WASHINGTON (WUSA) -- Reverend Sun Myung Moon died at the age of 92 on Sunday. He passed away in South Korea from complications of pneumonia.
Moon was a man with deep Washington connections and a widely varied career including the founding of the Unification Church in 1954 and the Washington Times in 1982.
Nearly 60 years after it began, the Unification Church remains mostly known for the mass weddings that Reverend Moon presided over, during which the thousands of brides and grooms wore nearly identical clothes.
It was one of things that led many people to suggest that the church was, in actuality, a cult. Church members were often referred to as "moonies" and Revered Moon was often seen as a mysterious fringe figure.
Over the years, however, his founding of the Washington Times, a daily newspaper with a decidedly conservative bent, lent some legitimacy to Reverend Moon, though a conviction for tax fraud in 1982 and his proclamation that he was the messiah didn't help his reputation or, now, his legacy.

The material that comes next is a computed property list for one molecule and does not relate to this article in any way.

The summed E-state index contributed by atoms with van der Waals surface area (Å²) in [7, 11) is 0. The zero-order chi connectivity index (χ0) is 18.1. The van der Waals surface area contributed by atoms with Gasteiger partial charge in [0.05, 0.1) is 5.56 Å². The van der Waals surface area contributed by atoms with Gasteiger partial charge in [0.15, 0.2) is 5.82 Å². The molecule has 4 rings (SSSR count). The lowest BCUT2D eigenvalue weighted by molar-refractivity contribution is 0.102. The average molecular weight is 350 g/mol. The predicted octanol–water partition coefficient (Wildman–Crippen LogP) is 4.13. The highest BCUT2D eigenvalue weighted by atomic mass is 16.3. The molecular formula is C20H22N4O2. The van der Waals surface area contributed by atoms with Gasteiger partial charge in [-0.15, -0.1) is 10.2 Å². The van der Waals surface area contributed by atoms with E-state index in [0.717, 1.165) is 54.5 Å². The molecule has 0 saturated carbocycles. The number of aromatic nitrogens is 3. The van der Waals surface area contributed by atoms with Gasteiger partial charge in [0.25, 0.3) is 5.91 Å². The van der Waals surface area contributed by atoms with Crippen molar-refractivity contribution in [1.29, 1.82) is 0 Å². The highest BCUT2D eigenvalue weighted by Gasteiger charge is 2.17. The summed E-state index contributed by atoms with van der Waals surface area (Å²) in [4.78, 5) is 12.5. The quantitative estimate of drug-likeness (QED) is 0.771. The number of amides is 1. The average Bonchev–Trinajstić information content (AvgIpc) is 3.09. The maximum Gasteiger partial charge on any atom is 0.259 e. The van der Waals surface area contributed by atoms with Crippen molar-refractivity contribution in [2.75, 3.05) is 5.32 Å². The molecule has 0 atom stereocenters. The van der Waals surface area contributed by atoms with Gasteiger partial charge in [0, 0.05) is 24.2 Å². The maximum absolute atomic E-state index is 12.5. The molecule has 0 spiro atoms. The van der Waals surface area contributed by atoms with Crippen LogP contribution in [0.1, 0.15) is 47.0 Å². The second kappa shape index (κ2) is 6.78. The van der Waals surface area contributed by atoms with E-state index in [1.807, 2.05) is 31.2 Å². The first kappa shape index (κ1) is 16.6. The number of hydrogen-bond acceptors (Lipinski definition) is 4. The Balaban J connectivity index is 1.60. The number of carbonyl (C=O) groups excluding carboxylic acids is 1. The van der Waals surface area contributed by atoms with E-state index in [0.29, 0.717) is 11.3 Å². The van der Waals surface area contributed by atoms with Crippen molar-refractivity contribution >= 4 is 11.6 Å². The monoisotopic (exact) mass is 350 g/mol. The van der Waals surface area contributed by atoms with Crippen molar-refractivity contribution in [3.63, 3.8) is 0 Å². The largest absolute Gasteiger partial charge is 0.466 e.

In a statement, the president of the Washington Times said, "Rev. Moon had a remarkable sensibility about the influence and power of the media on culture and politics when he founded The Washington Times in 1982. We're grateful for his determined insight and support, and plan on continuing a legacy of credible and optimistic journalism in the nation's capital during a pivotal time, and in a changing world. Our thoughts and prayers go out to the entire Moon family for their loss."